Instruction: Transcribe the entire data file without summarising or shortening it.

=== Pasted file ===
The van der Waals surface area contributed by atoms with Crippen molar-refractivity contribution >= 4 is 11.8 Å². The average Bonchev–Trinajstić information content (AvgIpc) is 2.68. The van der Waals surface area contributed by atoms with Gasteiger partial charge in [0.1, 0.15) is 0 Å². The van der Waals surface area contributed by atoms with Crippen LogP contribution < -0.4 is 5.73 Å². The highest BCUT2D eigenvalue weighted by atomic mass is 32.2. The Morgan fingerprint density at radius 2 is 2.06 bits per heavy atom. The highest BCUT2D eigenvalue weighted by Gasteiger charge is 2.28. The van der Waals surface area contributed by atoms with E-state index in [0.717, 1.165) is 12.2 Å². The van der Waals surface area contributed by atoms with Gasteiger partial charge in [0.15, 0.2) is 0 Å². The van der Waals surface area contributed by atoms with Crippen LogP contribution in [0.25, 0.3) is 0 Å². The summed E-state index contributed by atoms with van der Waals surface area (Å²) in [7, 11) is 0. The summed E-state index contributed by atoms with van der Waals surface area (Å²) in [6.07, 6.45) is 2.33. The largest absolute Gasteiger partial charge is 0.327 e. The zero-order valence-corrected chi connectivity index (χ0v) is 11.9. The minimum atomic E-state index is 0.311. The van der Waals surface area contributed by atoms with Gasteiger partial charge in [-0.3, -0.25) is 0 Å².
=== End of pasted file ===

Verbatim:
The van der Waals surface area contributed by atoms with Crippen molar-refractivity contribution >= 4 is 11.8 Å². The average Bonchev–Trinajstić information content (AvgIpc) is 2.68. The van der Waals surface area contributed by atoms with Gasteiger partial charge in [0.1, 0.15) is 0 Å². The van der Waals surface area contributed by atoms with Crippen LogP contribution < -0.4 is 5.73 Å². The highest BCUT2D eigenvalue weighted by atomic mass is 32.2. The Morgan fingerprint density at radius 2 is 2.06 bits per heavy atom. The highest BCUT2D eigenvalue weighted by Gasteiger charge is 2.28. The van der Waals surface area contributed by atoms with E-state index in [0.717, 1.165) is 12.2 Å². The van der Waals surface area contributed by atoms with Gasteiger partial charge in [0.15, 0.2) is 0 Å². The van der Waals surface area contributed by atoms with Crippen LogP contribution in [0.25, 0.3) is 0 Å². The summed E-state index contributed by atoms with van der Waals surface area (Å²) in [7, 11) is 0. The summed E-state index contributed by atoms with van der Waals surface area (Å²) in [6.07, 6.45) is 2.33. The largest absolute Gasteiger partial charge is 0.327 e. The zero-order valence-corrected chi connectivity index (χ0v) is 11.9. The minimum atomic E-state index is 0.311. The van der Waals surface area contributed by atoms with Gasteiger partial charge in [-0.3, -0.25) is 0 Å².